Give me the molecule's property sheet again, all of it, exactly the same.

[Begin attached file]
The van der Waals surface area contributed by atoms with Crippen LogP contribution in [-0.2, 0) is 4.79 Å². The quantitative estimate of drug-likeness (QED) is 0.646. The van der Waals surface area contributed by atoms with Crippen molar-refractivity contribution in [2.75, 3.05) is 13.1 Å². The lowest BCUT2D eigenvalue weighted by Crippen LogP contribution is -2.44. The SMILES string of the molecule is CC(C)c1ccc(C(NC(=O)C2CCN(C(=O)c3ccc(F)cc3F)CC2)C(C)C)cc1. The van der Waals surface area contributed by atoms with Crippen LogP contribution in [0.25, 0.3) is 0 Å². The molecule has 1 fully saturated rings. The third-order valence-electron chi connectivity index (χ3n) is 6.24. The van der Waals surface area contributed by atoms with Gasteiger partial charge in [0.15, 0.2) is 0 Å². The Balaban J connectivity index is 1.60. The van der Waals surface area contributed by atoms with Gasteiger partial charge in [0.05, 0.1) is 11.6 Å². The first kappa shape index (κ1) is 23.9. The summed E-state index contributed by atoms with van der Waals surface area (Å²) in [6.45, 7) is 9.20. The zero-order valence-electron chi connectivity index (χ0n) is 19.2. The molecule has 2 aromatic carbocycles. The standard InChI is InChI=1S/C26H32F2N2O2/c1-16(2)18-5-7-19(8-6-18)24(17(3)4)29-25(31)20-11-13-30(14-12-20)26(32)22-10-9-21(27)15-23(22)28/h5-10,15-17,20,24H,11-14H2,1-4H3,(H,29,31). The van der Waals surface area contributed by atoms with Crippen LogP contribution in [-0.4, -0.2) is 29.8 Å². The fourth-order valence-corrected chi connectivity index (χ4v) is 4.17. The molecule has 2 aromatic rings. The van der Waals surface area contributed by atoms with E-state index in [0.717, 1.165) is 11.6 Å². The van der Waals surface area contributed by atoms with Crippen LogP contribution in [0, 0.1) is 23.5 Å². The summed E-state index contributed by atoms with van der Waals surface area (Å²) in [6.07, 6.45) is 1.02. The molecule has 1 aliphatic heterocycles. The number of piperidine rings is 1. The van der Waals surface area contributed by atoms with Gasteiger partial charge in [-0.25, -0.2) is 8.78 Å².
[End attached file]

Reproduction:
The van der Waals surface area contributed by atoms with Crippen LogP contribution in [-0.2, 0) is 4.79 Å². The quantitative estimate of drug-likeness (QED) is 0.646. The van der Waals surface area contributed by atoms with Crippen molar-refractivity contribution in [2.75, 3.05) is 13.1 Å². The lowest BCUT2D eigenvalue weighted by Crippen LogP contribution is -2.44. The SMILES string of the molecule is CC(C)c1ccc(C(NC(=O)C2CCN(C(=O)c3ccc(F)cc3F)CC2)C(C)C)cc1. The van der Waals surface area contributed by atoms with Crippen LogP contribution in [0.25, 0.3) is 0 Å². The molecule has 1 fully saturated rings. The third-order valence-electron chi connectivity index (χ3n) is 6.24. The van der Waals surface area contributed by atoms with Gasteiger partial charge in [0.15, 0.2) is 0 Å². The Balaban J connectivity index is 1.60. The van der Waals surface area contributed by atoms with Gasteiger partial charge in [0.05, 0.1) is 11.6 Å². The first kappa shape index (κ1) is 23.9. The summed E-state index contributed by atoms with van der Waals surface area (Å²) in [6.45, 7) is 9.20. The zero-order valence-electron chi connectivity index (χ0n) is 19.2. The molecule has 2 aromatic carbocycles. The standard InChI is InChI=1S/C26H32F2N2O2/c1-16(2)18-5-7-19(8-6-18)24(17(3)4)29-25(31)20-11-13-30(14-12-20)26(32)22-10-9-21(27)15-23(22)28/h5-10,15-17,20,24H,11-14H2,1-4H3,(H,29,31). The van der Waals surface area contributed by atoms with Crippen LogP contribution in [-0.4, -0.2) is 29.8 Å². The fourth-order valence-corrected chi connectivity index (χ4v) is 4.17. The molecule has 2 aromatic rings. The van der Waals surface area contributed by atoms with E-state index in [0.717, 1.165) is 11.6 Å². The van der Waals surface area contributed by atoms with Crippen LogP contribution in [0, 0.1) is 23.5 Å². The summed E-state index contributed by atoms with van der Waals surface area (Å²) in [6.07, 6.45) is 1.02. The molecule has 1 aliphatic heterocycles. The number of piperidine rings is 1. The van der Waals surface area contributed by atoms with Gasteiger partial charge in [-0.25, -0.2) is 8.78 Å².